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Type 2 - pathophysiology

Rapid destruction occurs via activation of classical complement pathway and formation of MAC
- takes longer when target cell destruction involves NK cell destruction or macrophage phagocytosis of the antibody dependent cell mediated pathway

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Type 2 - examples

- IMHA
- transfusion reactions
- myasthenia gravis
- pemphigus

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IMHA

Antibodies coat RBC and induce destruction
- leads to severe damage by antibodies and complement = intravascular hemolysis
- macrophages recognize Fc portion of antibody and remove the targeted RBC

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Intravascular hemolysis leads to _____ and ______

Hemoglobinemia and hemoglobinuria
- build up of hemoglobin due to RBC destruction

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Extravascular hemolysis

Destruction of RBCs by spleen/liver macrophages

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What is the hallmark of IMHA?

Autoagglutination

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How do you treat IMHA?

Immunosuppressive medications

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Blood transfusion in cats

Type A
- no or low levels of pre-formed anti-B alloantibodies
Type B
- high levels of pre-formed anti-A alloantibodies

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Type A cat receiving type B blood

Minor risk, but possible for transfusion reactions

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Type B cat receiving type A blood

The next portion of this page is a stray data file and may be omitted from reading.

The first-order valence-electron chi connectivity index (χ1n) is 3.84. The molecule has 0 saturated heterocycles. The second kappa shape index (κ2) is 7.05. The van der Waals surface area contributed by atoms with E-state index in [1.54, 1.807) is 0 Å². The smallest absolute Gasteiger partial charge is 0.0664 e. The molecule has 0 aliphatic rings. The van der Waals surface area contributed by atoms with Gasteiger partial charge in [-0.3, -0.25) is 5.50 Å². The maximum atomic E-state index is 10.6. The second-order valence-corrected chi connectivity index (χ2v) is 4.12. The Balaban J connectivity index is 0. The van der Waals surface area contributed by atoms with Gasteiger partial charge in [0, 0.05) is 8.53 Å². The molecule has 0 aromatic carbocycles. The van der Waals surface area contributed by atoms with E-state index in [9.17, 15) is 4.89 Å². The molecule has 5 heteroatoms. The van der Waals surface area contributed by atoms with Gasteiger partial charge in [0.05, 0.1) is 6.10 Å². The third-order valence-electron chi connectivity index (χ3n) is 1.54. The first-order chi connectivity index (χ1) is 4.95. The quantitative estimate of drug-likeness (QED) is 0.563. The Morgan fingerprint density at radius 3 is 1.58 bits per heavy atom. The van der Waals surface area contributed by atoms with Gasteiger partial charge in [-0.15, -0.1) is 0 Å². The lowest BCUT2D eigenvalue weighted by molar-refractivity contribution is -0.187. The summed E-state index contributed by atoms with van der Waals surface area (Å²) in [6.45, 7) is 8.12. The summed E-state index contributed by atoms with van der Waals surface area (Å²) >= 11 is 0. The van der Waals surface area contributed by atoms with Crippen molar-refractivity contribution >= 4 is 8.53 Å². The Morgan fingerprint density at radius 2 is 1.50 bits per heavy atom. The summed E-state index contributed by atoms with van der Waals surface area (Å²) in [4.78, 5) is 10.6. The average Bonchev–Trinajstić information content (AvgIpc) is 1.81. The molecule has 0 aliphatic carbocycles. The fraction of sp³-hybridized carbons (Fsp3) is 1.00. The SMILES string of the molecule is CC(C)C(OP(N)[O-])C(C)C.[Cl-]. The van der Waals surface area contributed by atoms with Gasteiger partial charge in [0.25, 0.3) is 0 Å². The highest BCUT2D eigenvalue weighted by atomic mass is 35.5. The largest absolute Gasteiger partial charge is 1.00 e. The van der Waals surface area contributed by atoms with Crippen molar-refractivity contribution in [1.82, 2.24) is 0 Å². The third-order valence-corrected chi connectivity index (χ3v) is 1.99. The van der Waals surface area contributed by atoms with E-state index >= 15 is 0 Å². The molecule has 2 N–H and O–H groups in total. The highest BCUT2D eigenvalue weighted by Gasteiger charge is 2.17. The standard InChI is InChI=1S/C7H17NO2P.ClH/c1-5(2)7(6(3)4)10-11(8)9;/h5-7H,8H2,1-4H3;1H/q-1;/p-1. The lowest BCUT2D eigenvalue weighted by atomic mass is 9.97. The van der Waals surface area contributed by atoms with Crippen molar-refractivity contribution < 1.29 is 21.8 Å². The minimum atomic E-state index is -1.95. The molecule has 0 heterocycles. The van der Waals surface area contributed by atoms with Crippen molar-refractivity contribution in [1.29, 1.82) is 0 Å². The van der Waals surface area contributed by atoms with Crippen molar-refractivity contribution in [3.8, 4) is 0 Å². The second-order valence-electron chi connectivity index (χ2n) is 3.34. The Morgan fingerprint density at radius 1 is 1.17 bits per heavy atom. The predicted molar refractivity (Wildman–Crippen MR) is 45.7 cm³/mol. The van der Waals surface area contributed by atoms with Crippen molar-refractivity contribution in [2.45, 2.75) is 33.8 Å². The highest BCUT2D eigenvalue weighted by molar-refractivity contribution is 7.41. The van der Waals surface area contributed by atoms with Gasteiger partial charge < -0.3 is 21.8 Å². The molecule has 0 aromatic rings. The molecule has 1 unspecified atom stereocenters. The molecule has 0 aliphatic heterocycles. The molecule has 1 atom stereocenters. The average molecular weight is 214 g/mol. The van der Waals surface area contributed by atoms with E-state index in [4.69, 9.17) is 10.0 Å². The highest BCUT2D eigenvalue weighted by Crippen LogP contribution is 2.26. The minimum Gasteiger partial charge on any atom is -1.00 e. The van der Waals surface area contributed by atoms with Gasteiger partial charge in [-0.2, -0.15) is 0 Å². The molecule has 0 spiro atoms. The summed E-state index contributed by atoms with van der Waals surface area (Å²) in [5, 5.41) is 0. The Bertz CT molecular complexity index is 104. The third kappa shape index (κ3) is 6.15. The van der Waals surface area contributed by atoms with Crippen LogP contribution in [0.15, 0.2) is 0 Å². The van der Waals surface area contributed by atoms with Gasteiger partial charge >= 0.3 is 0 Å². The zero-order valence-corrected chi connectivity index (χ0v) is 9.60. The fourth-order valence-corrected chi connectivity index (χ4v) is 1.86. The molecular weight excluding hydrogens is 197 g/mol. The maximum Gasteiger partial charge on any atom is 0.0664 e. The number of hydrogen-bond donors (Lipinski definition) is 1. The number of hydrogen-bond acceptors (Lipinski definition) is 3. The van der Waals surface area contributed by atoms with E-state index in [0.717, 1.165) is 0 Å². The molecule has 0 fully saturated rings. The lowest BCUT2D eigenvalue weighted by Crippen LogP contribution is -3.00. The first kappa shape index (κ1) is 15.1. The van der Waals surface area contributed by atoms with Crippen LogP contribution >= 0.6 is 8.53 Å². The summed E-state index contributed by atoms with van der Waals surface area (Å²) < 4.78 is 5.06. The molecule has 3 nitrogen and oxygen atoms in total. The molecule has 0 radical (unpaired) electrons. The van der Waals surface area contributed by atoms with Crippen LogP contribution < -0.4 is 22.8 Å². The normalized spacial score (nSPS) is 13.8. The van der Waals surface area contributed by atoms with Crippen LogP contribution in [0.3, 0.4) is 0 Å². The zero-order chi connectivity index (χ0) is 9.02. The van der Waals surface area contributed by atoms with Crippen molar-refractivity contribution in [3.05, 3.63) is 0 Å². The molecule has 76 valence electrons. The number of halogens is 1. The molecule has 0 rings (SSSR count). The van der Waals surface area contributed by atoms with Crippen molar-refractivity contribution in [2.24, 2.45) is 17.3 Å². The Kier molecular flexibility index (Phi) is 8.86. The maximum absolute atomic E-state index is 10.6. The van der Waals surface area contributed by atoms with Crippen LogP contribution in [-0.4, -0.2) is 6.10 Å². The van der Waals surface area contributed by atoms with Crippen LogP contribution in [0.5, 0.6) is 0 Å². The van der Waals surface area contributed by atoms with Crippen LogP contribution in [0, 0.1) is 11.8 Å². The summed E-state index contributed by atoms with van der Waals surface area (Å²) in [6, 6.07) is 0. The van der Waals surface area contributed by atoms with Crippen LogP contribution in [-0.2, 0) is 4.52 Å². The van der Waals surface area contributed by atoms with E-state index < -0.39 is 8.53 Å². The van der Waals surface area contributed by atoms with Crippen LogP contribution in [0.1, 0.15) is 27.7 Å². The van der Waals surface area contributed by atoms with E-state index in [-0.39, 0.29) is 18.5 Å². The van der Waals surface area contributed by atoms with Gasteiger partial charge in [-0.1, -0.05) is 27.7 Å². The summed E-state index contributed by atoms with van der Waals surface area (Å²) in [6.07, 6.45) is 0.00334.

Much greater risk for transfusion reaction

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Myasthenia gravis

Generalized muscle weakness that worsens with exercise, and megaesophagus
- antibodies against Ach receptors
- treat with cholinesterase inhibitors

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Pemphigus foliaceus

Most common autoimmune disease of dogs
- causes lethargy, febrile, lymphadenopathy
- widespread distribution over head, face, ears
- treat with immunosuppressive steroids

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Type 3 hypersensitivity

Immune complex hypersensitivity
- formation of soluble immune complexes in the blood and subsequent tissue deposition and tissue damage

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Type 3 - pathophysiology

Excessive production of antigen specific IgG antibody with sensitization
- re - exposure causes antibody binding to antigen in circulation and formation of antigen/antibody complexes

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Immune complexes are comprised of

Antibodies, antigens, platelets, and neutrophils

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Type 3 - signs

Occur once immune complexes are deposited into tissues
- inflammatory response
- complement activation
- recruitment of inflammatory cells to site of inflammation (neutrophils and macrophages)

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Where do the immune complexes deposit?

Within the walls of the capillaries of differing tissues
- kidneys
- skin
- joints

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Vasculitis

Complement fixation and triggering of inflammatory pathways within the vascular walls
- leads to: joint pain, cutaneous lesions, and protein losing nephropathy

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Type 3 - cause

Antigenic cause is often not determined
- idiopathic or immune-mediated

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Immune-mediated polyarthritis

Inflammatory disease where microbial organisms cannot be cultured from the joints and where the immune system plays an important role in the pathogenesis

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Type 4 hypersensitivity

Cell mediated, or "delayed" type
- prolonged onset of action (24-72 hrs)
- sensitization leads to generation of antigen specific T lymphocytes (Th1)

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Type 4 - pathophysiology

Subsequent exposure leads to activation of sensitized Th1 cells and movement to site of exposure
- release of cytokines and recruitment of inflammatory cells (macrophages, Th cells, Tc cells)

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What causes direct damage in type 4?

Cytotoxic T cells
- recruited by helper T cells

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What is the most significant type 4 manifestation?

Contact allergy
- inappropriate inflammatory response at cutaneous site of challenge